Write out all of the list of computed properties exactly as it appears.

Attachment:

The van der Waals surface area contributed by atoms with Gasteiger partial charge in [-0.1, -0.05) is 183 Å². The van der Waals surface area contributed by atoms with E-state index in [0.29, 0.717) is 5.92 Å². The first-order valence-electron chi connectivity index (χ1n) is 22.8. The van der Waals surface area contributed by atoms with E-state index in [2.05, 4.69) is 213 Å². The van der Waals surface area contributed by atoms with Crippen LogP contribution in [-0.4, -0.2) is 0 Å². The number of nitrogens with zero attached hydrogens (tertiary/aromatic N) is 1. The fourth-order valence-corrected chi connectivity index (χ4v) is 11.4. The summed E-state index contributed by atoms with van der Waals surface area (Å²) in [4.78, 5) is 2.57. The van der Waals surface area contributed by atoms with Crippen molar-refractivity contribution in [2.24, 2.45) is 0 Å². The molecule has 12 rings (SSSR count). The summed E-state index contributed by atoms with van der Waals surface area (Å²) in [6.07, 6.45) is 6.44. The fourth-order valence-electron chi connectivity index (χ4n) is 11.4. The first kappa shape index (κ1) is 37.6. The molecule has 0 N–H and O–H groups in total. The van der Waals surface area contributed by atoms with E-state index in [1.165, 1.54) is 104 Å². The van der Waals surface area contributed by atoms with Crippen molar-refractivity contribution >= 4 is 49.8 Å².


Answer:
The van der Waals surface area contributed by atoms with Gasteiger partial charge in [-0.1, -0.05) is 183 Å². The van der Waals surface area contributed by atoms with E-state index in [0.29, 0.717) is 5.92 Å². The first-order valence-electron chi connectivity index (χ1n) is 22.8. The van der Waals surface area contributed by atoms with E-state index in [2.05, 4.69) is 213 Å². The van der Waals surface area contributed by atoms with Crippen LogP contribution in [-0.4, -0.2) is 0 Å². The number of nitrogens with zero attached hydrogens (tertiary/aromatic N) is 1. The fourth-order valence-corrected chi connectivity index (χ4v) is 11.4. The summed E-state index contributed by atoms with van der Waals surface area (Å²) in [4.78, 5) is 2.57. The van der Waals surface area contributed by atoms with Crippen molar-refractivity contribution in [2.24, 2.45) is 0 Å². The molecule has 12 rings (SSSR count). The summed E-state index contributed by atoms with van der Waals surface area (Å²) in [6.07, 6.45) is 6.44. The fourth-order valence-electron chi connectivity index (χ4n) is 11.4. The first kappa shape index (κ1) is 37.6. The molecule has 0 N–H and O–H groups in total. The van der Waals surface area contributed by atoms with E-state index in [1.165, 1.54) is 104 Å². The van der Waals surface area contributed by atoms with Crippen molar-refractivity contribution >= 4 is 49.8 Å².